Market-makers are defined as firms that stand ready to buy a particular stock on a regular and continuous basis at a publicly quoted price. They are specialists that provide liquidity on an organised exchange or an over-the-counter market. Market-makers are ‘prime targets of insider trading and always lose to insiders’. Insiders will only transact with market-makers if they anticipate that they will enjoy a higher profit than the brokerage fee they pay to market-makers. Insiders have an informational advantage over these market participants, and can buy when a firm’s shares are undervalued and sell when they are overvalued.
Market-makers anticipate the presence of insiders in the markets, and accordingly discount securities to take into account the higher risk involved. This discounting is an example of adverse selection: market-makers are unable to differentiate between insiders who possess material non-public information and uninformed traders who transact based on ‘noise’ and speculative bets. Manne himself, writing in 2005, conceded that the adverse selection argument threatened his ‘no harm’ argument, although his comments were restricted to short-term traders which represent the minority in the financial markets. This adverse selection means that the market-makers must charge a higher premium to all market participants to subsidise their losses to insiders. As market-makers continue to lose money to better informed insiders, they will increase the difference between the price they buy shares and sell them on in order to cover the increased cost of doing business. This is referred to as the bid-ask spread. Therefore, these increased costs can be seen as an indirect harm to market participants such as investors who use market-makers to effect investments. The prohibition of insider trading through regulation or criminal sanctions can actually reduce the bid-ask spread. As opined by Coffee ‘the more that the law successfully prohibits the use of non-public information, the more that the market maker can (and will be forced by competitive pressure to) narrow the bid-ask spread’. The policing of insider trading can therefore be properly interpreted as a mechanism for reducing the harm done to investors and other market participants impacted by the increased bid-ask spread.
The harm discussed thus far in relation to market-makers has involved harm to other market participants, not harm to the market-makers themselves. However, insider trading is capable of imposing a loss which may impact on market-makers. As already discussed, insider trading can impose a social loss: securities prices are discounted where there are higher transaction costs and this can dissuade some market investors from participating in the market or cause some to exit completely. This means that the customer base for market-makers contracts and leads to loss of potential revenues. Without a prohibition on insider dealing, the ‘trades can damage the dealer, perhaps fatally’. Furthermore, there is the possibility that higher bid-ask spreads can cause a ‘snowball’ effect throughout the markets. As the number of investors willing to trade decreases market-makers must widen the bid-ask spread even further in order to maintain their profits. This wider bid-ask spread will serve to further discourage outsiders from trading. Bhattatcharya and Spiegel urge further caution by insisting that contraction of the market may mean that market-makers will become unprofitable as the expected trades from outsiders does not cover the losses to insiders. This defeats Manne’s argument that the harm caused to market-makers ‘exists more in the theoretical world of finance literature than it does in the actual play of the market.’ Loss of revenue and customer base is a real and tangible harm and cannot be ignored.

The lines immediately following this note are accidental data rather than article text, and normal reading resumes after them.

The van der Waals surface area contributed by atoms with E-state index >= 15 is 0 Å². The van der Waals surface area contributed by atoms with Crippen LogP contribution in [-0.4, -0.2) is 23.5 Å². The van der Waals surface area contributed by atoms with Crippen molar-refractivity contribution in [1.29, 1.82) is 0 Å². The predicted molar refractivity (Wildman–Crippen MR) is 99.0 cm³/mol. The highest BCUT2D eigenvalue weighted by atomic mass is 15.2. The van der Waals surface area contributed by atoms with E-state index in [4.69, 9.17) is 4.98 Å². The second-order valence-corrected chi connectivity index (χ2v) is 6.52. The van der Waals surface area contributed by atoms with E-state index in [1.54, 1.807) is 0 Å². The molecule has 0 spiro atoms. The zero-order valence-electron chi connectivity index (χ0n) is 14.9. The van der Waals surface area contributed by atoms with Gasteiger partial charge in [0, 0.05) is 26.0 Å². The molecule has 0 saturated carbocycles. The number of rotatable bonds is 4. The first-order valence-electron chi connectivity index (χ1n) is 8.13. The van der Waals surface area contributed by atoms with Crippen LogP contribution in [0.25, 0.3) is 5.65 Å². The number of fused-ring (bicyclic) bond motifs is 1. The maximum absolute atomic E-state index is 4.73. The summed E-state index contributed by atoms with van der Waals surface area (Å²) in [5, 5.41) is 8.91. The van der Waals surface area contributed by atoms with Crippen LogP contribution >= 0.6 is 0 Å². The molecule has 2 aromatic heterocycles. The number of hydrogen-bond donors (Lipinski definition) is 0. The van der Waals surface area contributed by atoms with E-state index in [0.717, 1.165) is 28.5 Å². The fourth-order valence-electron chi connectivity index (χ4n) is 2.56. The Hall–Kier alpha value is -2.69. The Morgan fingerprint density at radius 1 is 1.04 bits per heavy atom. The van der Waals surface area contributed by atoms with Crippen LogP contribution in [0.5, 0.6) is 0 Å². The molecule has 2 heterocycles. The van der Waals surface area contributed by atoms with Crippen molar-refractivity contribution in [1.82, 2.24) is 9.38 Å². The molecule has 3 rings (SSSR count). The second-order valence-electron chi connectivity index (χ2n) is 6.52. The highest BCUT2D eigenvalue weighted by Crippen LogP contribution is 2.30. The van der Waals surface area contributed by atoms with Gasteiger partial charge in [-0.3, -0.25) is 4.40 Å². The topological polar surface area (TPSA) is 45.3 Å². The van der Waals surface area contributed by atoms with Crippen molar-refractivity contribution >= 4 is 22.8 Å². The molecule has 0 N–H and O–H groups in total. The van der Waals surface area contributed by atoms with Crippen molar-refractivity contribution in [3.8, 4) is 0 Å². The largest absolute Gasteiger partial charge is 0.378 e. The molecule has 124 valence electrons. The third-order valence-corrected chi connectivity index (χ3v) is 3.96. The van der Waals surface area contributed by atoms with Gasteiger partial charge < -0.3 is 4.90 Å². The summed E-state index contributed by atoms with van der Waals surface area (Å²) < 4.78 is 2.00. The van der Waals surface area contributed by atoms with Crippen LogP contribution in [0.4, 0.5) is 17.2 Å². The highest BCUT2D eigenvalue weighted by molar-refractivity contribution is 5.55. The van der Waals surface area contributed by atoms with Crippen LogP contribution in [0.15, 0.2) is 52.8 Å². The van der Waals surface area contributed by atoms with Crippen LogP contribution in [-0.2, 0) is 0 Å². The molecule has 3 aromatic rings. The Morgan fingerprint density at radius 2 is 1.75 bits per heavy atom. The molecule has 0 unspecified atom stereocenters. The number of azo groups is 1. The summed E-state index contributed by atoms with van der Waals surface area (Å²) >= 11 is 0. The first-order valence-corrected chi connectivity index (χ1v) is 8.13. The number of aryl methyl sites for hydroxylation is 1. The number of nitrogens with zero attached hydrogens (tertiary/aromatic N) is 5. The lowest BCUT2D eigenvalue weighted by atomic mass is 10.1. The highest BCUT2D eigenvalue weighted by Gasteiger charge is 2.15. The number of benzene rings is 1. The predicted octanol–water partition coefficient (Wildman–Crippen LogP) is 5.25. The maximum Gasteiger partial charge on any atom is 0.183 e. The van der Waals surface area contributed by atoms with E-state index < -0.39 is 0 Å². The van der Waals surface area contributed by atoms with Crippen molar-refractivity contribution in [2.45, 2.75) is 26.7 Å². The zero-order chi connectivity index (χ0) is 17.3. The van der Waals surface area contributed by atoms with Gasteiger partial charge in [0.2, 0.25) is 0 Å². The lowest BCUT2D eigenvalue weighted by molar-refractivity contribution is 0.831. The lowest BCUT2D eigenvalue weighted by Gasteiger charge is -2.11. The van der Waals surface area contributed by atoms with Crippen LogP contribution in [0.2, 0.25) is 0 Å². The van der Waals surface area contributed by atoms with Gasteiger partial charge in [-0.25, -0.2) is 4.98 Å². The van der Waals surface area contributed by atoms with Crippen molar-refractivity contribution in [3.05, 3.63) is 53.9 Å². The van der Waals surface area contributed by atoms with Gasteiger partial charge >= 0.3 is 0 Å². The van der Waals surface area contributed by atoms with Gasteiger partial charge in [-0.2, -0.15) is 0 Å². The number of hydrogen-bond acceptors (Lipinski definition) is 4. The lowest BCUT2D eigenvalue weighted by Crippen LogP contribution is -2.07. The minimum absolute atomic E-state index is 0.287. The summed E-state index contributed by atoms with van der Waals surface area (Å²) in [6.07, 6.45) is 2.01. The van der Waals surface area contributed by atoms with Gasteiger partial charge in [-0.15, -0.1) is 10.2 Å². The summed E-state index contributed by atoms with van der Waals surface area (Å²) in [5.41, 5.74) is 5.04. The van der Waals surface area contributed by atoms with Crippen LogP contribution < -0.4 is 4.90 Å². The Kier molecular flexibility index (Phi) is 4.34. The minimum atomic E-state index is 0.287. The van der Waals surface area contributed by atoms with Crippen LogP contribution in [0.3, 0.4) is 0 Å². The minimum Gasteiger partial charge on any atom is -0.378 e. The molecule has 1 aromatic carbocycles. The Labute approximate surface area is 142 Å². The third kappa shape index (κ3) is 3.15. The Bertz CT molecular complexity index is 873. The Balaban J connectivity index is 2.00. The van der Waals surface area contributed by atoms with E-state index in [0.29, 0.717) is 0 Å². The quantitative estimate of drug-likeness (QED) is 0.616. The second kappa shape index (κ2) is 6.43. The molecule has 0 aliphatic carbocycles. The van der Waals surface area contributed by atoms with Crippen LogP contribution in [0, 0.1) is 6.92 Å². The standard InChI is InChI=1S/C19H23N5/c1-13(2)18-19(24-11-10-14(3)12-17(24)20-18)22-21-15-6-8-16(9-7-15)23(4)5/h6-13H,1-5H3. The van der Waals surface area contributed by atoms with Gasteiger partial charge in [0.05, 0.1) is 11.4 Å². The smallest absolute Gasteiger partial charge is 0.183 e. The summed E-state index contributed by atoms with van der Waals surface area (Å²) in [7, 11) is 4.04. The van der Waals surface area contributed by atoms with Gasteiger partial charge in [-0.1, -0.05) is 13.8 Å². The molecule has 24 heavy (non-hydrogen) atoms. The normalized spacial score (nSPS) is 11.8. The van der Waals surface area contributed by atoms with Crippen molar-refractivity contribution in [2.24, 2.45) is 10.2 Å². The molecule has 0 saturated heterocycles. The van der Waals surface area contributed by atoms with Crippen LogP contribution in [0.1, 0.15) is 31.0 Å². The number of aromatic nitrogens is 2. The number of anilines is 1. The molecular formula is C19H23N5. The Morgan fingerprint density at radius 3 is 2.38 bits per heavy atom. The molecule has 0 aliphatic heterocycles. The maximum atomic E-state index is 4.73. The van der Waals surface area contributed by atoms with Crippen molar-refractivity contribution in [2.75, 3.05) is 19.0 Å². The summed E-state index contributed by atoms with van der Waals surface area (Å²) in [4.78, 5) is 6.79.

Insider trading has been described variously as ‘immoral’, ‘unscrupulous’ and a ‘vicious practice’. It has fought stubbornly to remain in the gaze of academics and regulators. It is conceded that it is difficult to identify any directly harmful effects with insider trading. However, harm does not cease to be harm simply because it is not inflicted directly. Investors lose out in that they do not receive the gains that they could have. Market-makers may experience loss if investors refrain from exploiting the market. Investors may also become aware of higher risk in the markets and demand discounted prices which would result in a lower share price. Issuers of securities can also be affected as the cost to encourage investors into the market increases. Finally, as a result of the presence of insiders, market-makers will increase their transaction costs to cover losses which can be detrimental to investors. If investors refuse to trade then this can have dire economic consequences for the market-makers themselves. In conclusion, the harmful effects of insider trading that have been explored in this paper serve to uncover the proposition that insider trading is a ‘victimless crime’ as a fallacy.
List of Statutes and Cases
R v McQuoid  EWCA Crim 1301
Criminal Justice Act 1993, Part V, s. 52
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Manne H, ‘Insider Trading and the Law Professors’ (1970) 23 Vanderbilt Law Review 547
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Other Published Sources
The New York Institute of Finance, Stocks, Bonds, Options and Futures (New York 1987)
US Senate, Stock Exchange Practices, Hearings Before the Committee on Banking and Currency, 73rd Congress, 1st Session
Editorial, ‘Insider Trading is Not a Victimless Crime’ Sunday Telegraph, (London, December 28 1986)